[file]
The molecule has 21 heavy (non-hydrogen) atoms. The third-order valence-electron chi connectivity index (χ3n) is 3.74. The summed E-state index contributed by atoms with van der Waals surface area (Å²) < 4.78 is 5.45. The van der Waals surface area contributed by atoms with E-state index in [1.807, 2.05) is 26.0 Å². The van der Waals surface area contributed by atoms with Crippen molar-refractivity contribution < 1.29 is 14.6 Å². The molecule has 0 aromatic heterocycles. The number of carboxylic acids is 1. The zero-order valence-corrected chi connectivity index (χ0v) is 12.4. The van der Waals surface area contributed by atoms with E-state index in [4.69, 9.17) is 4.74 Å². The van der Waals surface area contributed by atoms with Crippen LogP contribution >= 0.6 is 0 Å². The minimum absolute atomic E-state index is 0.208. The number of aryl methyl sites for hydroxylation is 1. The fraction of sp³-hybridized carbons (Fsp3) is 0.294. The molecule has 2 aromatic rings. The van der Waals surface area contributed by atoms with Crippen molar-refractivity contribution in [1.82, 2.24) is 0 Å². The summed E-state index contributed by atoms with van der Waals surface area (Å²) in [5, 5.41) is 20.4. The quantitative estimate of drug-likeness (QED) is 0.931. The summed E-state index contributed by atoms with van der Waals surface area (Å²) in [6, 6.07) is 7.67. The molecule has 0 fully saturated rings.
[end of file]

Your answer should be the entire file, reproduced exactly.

The molecule has 21 heavy (non-hydrogen) atoms. The third-order valence-electron chi connectivity index (χ3n) is 3.74. The summed E-state index contributed by atoms with van der Waals surface area (Å²) < 4.78 is 5.45. The van der Waals surface area contributed by atoms with E-state index in [1.807, 2.05) is 26.0 Å². The van der Waals surface area contributed by atoms with Crippen molar-refractivity contribution < 1.29 is 14.6 Å². The molecule has 0 aromatic heterocycles. The number of carboxylic acids is 1. The zero-order valence-corrected chi connectivity index (χ0v) is 12.4. The van der Waals surface area contributed by atoms with E-state index in [4.69, 9.17) is 4.74 Å². The van der Waals surface area contributed by atoms with Crippen LogP contribution >= 0.6 is 0 Å². The minimum absolute atomic E-state index is 0.208. The number of aryl methyl sites for hydroxylation is 1. The fraction of sp³-hybridized carbons (Fsp3) is 0.294. The molecule has 2 aromatic rings. The van der Waals surface area contributed by atoms with Crippen molar-refractivity contribution in [1.82, 2.24) is 0 Å². The summed E-state index contributed by atoms with van der Waals surface area (Å²) in [5, 5.41) is 20.4. The quantitative estimate of drug-likeness (QED) is 0.931. The summed E-state index contributed by atoms with van der Waals surface area (Å²) in [6, 6.07) is 7.67. The molecule has 0 fully saturated rings.